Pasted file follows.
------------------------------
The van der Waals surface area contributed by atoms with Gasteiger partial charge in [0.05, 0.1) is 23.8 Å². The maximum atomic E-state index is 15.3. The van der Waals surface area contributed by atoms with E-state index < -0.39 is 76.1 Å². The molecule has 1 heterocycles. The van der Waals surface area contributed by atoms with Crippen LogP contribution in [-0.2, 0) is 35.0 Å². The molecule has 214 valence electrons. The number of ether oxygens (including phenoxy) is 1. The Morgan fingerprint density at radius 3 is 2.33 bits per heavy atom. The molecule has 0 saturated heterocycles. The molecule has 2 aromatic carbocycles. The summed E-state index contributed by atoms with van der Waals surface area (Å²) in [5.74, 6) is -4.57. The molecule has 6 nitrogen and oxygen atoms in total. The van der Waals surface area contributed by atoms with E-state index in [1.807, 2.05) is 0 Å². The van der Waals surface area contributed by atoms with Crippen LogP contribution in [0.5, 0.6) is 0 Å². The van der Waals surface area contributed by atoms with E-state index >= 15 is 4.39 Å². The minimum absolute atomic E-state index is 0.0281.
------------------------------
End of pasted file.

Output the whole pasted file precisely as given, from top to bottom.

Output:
The van der Waals surface area contributed by atoms with Gasteiger partial charge in [0.05, 0.1) is 23.8 Å². The maximum atomic E-state index is 15.3. The van der Waals surface area contributed by atoms with E-state index < -0.39 is 76.1 Å². The molecule has 1 heterocycles. The van der Waals surface area contributed by atoms with Crippen LogP contribution in [-0.2, 0) is 35.0 Å². The molecule has 214 valence electrons. The number of ether oxygens (including phenoxy) is 1. The Morgan fingerprint density at radius 3 is 2.33 bits per heavy atom. The molecule has 0 saturated heterocycles. The molecule has 2 aromatic carbocycles. The summed E-state index contributed by atoms with van der Waals surface area (Å²) in [5.74, 6) is -4.57. The molecule has 6 nitrogen and oxygen atoms in total. The van der Waals surface area contributed by atoms with E-state index in [1.807, 2.05) is 0 Å². The van der Waals surface area contributed by atoms with Crippen LogP contribution in [0.5, 0.6) is 0 Å². The van der Waals surface area contributed by atoms with E-state index >= 15 is 4.39 Å². The minimum absolute atomic E-state index is 0.0281.